U.S. Sen. Kay Hagans campaign announced Thursday that it raised more than $2 million since April 1, ending June with $4.2 million in the bank.
The Democrats war chest gives her a significant advantage in her 2014 re-election bid against Republican challengers who are just now beginning to raise money. The campaign announced the numbers Thursday, but disclosure reports wont be available for another week.
The most prominent GOP contender is House Speaker Thom Tillis. He announced his campaign at the end of May and raised $300,000 in a month, leaving $250,000 on hand.
Hagans average monthly haul more than doubled Tillis, a statistic reflecting her status as an incumbent as much as her fundraising ability. Both candidates will need to raise an average near $700,000 a month through November to hit the $12 million-to-14 million target for the race, which is expected to be one of the most competitive in the nation.
In a statement, Preston Elliott, Hagans campaign manager, touted the 9,000 donors in the second quarter (April through June) with more than 80 percent coming from low-dollar donations. He didnt clarify what qualifies as a small donation.
Kays broad base of support highlights that North Carolinians value her tireless work on issues from supporting a North Carolina-first economic recovery to keeping student loans affordable to standing up for service members and veterans, Elliott said. It is this grassroots excitement and strong record of results that will take Kays campaign across the finish line with a victory in 2014.
GOP recruiting in Raleigh
An operative with the National Republican Senatorial Committee has been in Raleigh this week talking with Senate leader Phil Berger and U.S. Rep. Renee Ellmers or at least their people to see if either has an interest in running against Hagan next year.
Berger confirmed to Dome he met with NRSC representatives Tuesday morning.
The scouting trip suggests that the national party is not completely sold on House Speaker Thom Tillis, the most prominent GOP candidate to announce his candidacy.
That was reflected in a blog by former NRSC consultant Jim Ellis who wrote Monday that North Carolina was one of three Senate races that show some promise for Republicans but are regarded as major candidate recruiting disappointments.
Sen. Kay Hagan should be on the top of the vulnerability list, but shes not, Ellis writes. Republicans didnt draw a top-tier challenge candidate, but well see if state House Speaker Thom Tillis campaign can develop. Considering the legislatures poor approval ratings, Tillis has an even steeper hill to climb to position himself for victory.
Berger said after talking to NRSC strategists that he is no closer to making a decision but expects to make up his mind by the end of the month. He declined to go into detail about the conversation or his thinking. I have not made a decision as of yet, he said.
What the national parties think is important because the N.C. Senate race is likely to get national attention, with tens of millions of dollars poured into the race by the national parties and by third-party groups in the battle for control of the Senate.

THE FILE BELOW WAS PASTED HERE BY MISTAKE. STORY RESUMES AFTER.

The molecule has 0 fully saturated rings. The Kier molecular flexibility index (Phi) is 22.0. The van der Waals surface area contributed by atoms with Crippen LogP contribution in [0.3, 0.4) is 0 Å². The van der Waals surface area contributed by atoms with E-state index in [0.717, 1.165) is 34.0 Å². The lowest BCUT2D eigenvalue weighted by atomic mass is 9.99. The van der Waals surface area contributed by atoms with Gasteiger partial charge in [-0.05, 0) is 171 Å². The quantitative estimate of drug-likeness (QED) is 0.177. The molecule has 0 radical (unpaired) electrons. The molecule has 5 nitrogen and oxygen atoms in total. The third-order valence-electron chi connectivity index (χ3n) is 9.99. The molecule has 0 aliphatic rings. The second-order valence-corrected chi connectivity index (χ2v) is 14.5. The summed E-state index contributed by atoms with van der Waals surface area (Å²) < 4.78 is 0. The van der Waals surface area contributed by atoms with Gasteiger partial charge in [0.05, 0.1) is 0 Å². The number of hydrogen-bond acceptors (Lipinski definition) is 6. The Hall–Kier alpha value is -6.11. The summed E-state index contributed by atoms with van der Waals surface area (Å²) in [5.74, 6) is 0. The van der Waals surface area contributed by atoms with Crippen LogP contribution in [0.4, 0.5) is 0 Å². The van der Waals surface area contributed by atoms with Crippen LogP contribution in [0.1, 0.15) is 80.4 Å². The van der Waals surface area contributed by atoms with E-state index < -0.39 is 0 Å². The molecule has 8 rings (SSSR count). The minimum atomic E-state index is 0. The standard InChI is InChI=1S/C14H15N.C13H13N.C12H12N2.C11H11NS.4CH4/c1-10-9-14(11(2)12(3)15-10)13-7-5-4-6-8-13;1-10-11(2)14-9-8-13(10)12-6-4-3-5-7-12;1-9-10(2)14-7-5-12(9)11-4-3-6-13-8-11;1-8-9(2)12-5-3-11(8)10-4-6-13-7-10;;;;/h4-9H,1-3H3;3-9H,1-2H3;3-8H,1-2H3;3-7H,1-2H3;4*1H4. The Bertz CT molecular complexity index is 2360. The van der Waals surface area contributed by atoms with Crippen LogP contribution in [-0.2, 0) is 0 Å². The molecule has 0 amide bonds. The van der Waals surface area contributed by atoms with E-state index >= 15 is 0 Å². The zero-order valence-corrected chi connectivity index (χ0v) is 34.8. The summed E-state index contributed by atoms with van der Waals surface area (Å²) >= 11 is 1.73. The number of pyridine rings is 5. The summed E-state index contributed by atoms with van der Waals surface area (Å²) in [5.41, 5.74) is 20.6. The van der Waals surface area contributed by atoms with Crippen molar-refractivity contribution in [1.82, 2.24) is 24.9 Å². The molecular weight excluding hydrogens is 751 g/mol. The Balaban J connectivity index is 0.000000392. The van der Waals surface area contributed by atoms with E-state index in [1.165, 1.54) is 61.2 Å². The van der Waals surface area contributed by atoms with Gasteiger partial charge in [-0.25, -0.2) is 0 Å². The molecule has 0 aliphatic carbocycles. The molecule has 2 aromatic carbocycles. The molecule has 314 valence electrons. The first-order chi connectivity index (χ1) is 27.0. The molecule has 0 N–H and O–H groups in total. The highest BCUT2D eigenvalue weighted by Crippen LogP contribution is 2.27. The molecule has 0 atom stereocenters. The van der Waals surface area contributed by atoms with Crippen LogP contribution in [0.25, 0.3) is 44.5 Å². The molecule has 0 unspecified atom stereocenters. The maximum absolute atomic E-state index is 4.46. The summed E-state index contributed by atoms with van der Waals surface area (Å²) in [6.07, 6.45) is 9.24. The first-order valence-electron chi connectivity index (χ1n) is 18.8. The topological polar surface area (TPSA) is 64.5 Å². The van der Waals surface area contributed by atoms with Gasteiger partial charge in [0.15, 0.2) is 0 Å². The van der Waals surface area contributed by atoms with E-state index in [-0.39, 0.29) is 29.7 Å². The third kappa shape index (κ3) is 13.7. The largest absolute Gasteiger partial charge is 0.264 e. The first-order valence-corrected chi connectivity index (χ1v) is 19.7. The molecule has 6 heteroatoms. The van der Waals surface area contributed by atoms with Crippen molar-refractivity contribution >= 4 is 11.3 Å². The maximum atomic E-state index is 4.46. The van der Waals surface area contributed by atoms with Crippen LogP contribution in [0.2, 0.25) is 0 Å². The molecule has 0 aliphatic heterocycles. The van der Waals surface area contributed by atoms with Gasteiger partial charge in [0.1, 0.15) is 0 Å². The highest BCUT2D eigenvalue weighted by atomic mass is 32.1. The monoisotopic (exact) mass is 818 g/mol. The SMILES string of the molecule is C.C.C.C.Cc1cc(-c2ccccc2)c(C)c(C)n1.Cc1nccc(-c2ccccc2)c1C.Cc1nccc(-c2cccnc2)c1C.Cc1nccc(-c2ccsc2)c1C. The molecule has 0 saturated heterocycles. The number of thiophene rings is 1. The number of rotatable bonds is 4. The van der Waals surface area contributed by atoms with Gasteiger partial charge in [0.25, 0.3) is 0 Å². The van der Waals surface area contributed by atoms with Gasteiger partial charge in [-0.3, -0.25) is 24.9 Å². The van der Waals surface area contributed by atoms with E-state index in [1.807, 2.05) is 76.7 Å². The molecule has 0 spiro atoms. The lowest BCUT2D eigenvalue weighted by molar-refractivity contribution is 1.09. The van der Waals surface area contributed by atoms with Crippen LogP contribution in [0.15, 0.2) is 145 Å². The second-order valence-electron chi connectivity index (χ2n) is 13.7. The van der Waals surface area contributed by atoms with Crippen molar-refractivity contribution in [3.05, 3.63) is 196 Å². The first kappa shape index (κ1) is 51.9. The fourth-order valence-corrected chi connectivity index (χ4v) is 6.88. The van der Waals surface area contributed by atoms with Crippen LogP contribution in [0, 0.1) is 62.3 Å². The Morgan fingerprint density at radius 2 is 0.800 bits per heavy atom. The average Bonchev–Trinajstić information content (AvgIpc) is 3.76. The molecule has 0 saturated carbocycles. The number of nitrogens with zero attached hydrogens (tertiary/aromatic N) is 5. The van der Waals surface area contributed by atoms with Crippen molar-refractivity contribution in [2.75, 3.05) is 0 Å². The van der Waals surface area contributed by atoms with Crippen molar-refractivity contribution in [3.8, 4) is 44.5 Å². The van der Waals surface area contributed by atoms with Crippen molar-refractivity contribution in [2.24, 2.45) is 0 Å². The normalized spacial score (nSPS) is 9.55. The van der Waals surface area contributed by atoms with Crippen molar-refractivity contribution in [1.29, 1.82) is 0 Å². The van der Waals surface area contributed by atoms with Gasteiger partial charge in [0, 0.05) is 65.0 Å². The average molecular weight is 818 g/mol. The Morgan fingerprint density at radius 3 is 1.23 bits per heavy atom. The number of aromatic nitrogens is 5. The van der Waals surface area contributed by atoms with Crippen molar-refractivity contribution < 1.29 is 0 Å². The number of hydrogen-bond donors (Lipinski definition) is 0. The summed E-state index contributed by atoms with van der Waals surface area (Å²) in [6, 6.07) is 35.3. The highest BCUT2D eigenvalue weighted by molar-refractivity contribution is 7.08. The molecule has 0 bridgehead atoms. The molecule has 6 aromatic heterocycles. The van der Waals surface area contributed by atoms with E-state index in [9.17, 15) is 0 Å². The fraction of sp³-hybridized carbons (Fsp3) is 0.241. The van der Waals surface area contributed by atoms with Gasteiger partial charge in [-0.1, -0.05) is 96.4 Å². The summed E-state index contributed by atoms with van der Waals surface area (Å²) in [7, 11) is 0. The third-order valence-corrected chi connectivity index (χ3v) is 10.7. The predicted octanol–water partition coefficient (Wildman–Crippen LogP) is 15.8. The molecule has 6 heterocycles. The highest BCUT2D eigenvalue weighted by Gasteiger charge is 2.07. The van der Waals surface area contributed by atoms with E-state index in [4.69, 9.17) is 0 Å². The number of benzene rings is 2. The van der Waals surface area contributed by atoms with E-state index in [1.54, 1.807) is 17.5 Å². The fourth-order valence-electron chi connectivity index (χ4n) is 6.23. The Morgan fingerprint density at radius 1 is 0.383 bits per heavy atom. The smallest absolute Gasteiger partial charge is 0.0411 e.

Ellmers, a former nurse from Dunn who was re-elected to a second term, has said she will make an announcement shortly.
Most political observers think it unlikely that Berger will give up his position as the most powerful figure in state government for a Senate bid.
The polling numbers suggest Tillis has yet to catch fire. Some tea party Republicans dont like his more moderate, business-oriented conservatism, and others have been put off by his aggressive fundraising tactics.
Greg Brannon, a Cary physician and tea party activist, is also in the race. Mark Harris, a Charlotte pastor; Jim Cain, a Raleigh attorney and former U.S. ambassador; and former Charlotte City Councilwoman Lynn Wheeler are considering the race.
McCrory responds to NYT
The New York Times editorial entitled The Decline of North Carolina is just the latest in a litany of troubling clips about the Tar Heel State, but it was powerful enough to draw a reaction from Gov. Pat McCrorys office, which released a statement to News 14: The New York Times editorial is riddled with errors, and maybe if they came to North Carolina, they would understand that Governor McCrory remains 100 percent focused on the economy, education, and government efficiency as he has been for the first six months in office.
Earlier in the week McCrory responded to the negative publicity by saying: I think the major issue that businesses have is, Is your state stable financially and do you have a quality workforce? I think these other peripheral issues, which are important, arent as important to employers, McCrory said.
The governor added North Carolina lawmakers are not alone in taking on tough causes that incite strong debate or protest, mentioning Virginia, Indiana, Wisconsin and Ohio as states going through their own difficult legislative process.
Staff writers John Frank and Rob Christensen
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